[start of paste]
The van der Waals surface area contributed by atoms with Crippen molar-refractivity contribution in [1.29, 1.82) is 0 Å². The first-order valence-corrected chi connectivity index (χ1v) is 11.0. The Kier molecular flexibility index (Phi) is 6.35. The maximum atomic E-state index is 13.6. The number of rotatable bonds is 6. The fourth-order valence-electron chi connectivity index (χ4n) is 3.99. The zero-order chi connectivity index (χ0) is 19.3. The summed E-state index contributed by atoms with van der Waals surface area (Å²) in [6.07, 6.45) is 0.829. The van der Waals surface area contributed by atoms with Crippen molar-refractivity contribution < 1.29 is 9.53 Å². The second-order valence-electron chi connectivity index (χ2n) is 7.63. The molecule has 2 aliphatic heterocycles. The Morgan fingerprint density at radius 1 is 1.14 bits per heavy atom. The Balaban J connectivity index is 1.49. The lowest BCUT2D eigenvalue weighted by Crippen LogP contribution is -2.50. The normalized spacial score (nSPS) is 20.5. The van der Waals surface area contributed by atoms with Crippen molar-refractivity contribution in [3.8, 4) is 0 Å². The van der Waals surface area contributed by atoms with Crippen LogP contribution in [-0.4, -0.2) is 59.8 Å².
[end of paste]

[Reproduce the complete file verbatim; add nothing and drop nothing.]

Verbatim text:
The van der Waals surface area contributed by atoms with Crippen molar-refractivity contribution in [1.29, 1.82) is 0 Å². The first-order valence-corrected chi connectivity index (χ1v) is 11.0. The Kier molecular flexibility index (Phi) is 6.35. The maximum atomic E-state index is 13.6. The number of rotatable bonds is 6. The fourth-order valence-electron chi connectivity index (χ4n) is 3.99. The zero-order chi connectivity index (χ0) is 19.3. The summed E-state index contributed by atoms with van der Waals surface area (Å²) in [6.07, 6.45) is 0.829. The van der Waals surface area contributed by atoms with Crippen molar-refractivity contribution < 1.29 is 9.53 Å². The second-order valence-electron chi connectivity index (χ2n) is 7.63. The molecule has 2 aliphatic heterocycles. The Morgan fingerprint density at radius 1 is 1.14 bits per heavy atom. The Balaban J connectivity index is 1.49. The lowest BCUT2D eigenvalue weighted by Crippen LogP contribution is -2.50. The normalized spacial score (nSPS) is 20.5. The van der Waals surface area contributed by atoms with Crippen molar-refractivity contribution in [3.8, 4) is 0 Å². The van der Waals surface area contributed by atoms with Crippen LogP contribution in [-0.4, -0.2) is 59.8 Å².